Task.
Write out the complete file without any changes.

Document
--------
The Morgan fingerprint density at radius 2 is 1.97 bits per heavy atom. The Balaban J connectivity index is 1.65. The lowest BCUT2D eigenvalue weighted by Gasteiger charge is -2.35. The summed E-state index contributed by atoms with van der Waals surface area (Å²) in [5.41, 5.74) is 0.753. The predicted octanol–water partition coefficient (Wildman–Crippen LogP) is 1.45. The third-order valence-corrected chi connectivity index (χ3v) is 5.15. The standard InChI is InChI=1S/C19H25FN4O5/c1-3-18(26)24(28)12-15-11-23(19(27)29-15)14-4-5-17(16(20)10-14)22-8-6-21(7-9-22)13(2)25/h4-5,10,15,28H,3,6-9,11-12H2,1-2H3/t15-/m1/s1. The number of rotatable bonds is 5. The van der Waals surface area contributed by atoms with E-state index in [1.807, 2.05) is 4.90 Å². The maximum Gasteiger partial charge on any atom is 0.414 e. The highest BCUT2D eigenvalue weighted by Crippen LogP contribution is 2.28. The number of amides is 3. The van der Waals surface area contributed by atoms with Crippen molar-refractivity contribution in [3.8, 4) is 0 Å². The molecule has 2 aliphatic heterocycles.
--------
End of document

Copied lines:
The Morgan fingerprint density at radius 2 is 1.97 bits per heavy atom. The Balaban J connectivity index is 1.65. The lowest BCUT2D eigenvalue weighted by Gasteiger charge is -2.35. The summed E-state index contributed by atoms with van der Waals surface area (Å²) in [5.41, 5.74) is 0.753. The predicted octanol–water partition coefficient (Wildman–Crippen LogP) is 1.45. The third-order valence-corrected chi connectivity index (χ3v) is 5.15. The standard InChI is InChI=1S/C19H25FN4O5/c1-3-18(26)24(28)12-15-11-23(19(27)29-15)14-4-5-17(16(20)10-14)22-8-6-21(7-9-22)13(2)25/h4-5,10,15,28H,3,6-9,11-12H2,1-2H3/t15-/m1/s1. The number of rotatable bonds is 5. The van der Waals surface area contributed by atoms with E-state index in [1.807, 2.05) is 4.90 Å². The maximum Gasteiger partial charge on any atom is 0.414 e. The highest BCUT2D eigenvalue weighted by Crippen LogP contribution is 2.28. The number of amides is 3. The van der Waals surface area contributed by atoms with Crippen molar-refractivity contribution in [3.8, 4) is 0 Å². The molecule has 2 aliphatic heterocycles.